dc.description.abstractThe local intestinal protective function of colostral whey was demonstrated in hypogammaglobulinaemic calves. Market calves, under one week old were divided into four groups, (1) control calves, (2) calves which were given an IgM rich fraction intravenously, (3) calves which were given an IgM rich fraction intravenously and colostral whey orally and (4) calves which were only given colostral whey orally. They were placed collectively in premises previously contaminated by calves with colibacillosis. All the control calves died, 5 with colisepticaemia, 2 with severe diarrhoea. The IgM fraction administered alone inhibited septicaemia in all cases, but not enteric disease. Calves given the IgM fraction and colostral whey orally had prolonged survival times (p < 0.02) over the other three groups and the onset of diarrhoea was significantly delayed (p < 0.007). Since in this study it was demonstrated that the colostral whey had not been absorbed from the small intestine, it is concluded that colostral whey in addition to providing systemic immunity has a local protective function within the gasgro-intestinal tract.en
dc.description.abstractFrom the proximal small intestine of calves which had severe diarrhoea, mucoid strains of E.coli were isolated in large numbers. Several of these isolates were shown to belong to enterotoxigenic strains as adjudged by their ability to dilate ligated rabbit intestinal loops. One of these serotypes O101K(A?) was administered orally to colostrum- deprived calves which had been protected systemically from septicaemia by the intravenous use of the IgM preparation. 13 calves so treated suffered from severe diarrhoea within 24 hours of infection and 11 died. None of the calves was bacteraemic but the challenge organism was isolated from the proximal small intestine of all those which died and from the faeces of the 2 survivors.en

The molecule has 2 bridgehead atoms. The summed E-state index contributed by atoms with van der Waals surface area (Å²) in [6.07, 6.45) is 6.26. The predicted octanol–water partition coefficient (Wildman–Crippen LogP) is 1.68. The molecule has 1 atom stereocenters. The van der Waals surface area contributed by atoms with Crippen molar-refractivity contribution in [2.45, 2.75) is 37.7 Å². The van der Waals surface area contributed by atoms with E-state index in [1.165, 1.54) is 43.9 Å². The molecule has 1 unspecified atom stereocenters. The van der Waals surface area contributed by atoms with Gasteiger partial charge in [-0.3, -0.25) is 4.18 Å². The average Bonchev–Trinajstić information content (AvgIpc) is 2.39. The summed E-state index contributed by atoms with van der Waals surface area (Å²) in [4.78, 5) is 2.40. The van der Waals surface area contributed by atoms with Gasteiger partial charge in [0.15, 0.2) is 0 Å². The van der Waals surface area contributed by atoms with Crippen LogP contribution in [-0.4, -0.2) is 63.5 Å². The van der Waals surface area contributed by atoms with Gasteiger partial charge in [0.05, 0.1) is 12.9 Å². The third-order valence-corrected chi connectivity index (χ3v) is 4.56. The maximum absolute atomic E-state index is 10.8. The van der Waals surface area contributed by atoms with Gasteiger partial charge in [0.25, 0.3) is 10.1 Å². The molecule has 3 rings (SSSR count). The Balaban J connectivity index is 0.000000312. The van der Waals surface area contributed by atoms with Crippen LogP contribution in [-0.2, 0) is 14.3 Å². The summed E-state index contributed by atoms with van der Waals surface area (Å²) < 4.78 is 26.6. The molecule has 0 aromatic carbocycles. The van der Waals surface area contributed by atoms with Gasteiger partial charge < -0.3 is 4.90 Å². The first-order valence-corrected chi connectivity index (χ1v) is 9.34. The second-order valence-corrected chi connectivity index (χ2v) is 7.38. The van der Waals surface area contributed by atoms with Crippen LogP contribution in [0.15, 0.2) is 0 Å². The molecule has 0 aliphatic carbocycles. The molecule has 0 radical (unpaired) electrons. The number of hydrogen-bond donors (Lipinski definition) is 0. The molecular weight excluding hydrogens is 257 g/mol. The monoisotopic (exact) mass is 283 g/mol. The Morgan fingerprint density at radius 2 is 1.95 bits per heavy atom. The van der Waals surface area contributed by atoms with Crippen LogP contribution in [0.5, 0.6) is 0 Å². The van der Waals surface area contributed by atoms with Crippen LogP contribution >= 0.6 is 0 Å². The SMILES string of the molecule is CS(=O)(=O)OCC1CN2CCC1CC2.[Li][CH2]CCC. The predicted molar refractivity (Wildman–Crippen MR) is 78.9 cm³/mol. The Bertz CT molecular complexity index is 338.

dc.description.abstractIt was considered that this was an acute form of enteric colibacillosis. In the calves which died, there was very marked haemoconcentration, the packed cell volume increasing by as much as 50% of pre-challenge levels. It was postulated that the haemoconcentration may have resulted from the absorption from the small intestine of endotoxin. Immunological analysis of daily faeces samples demonstrated the presence of immunoglobulins of the IgG, IgM and IgA classes within 48 hours of infect ion.en
dc.description.abstractFrom the results of the complete study, it is concluded that colostral immunity to colibacillosis is of a complex nature involving two separate, independent systems, (1) systemic - mediated largely by IgM - preventing septicaemia and (2) locally within the gastrointestinal tract inhibiting diarrhoea. Moreover, for the survival of a calf in a contaminated environment, it is necessary that both systemic and local intestinal protection be present in adequate proportions.en
dc.publisherThe University of Edinburghen
dc.relation.ispartofAnnexe Thesis Digitisation Project 2017 Block 16en
dc.relation.isreferencedbyAlready catalogueden
dc.titleStudies on the immunity of the calf to colibacillosisen
dc.typeThesis or Dissertationen
dc.type.qualificationlevelen
dc.type.qualificationnamePhD Doctor of Philosophyen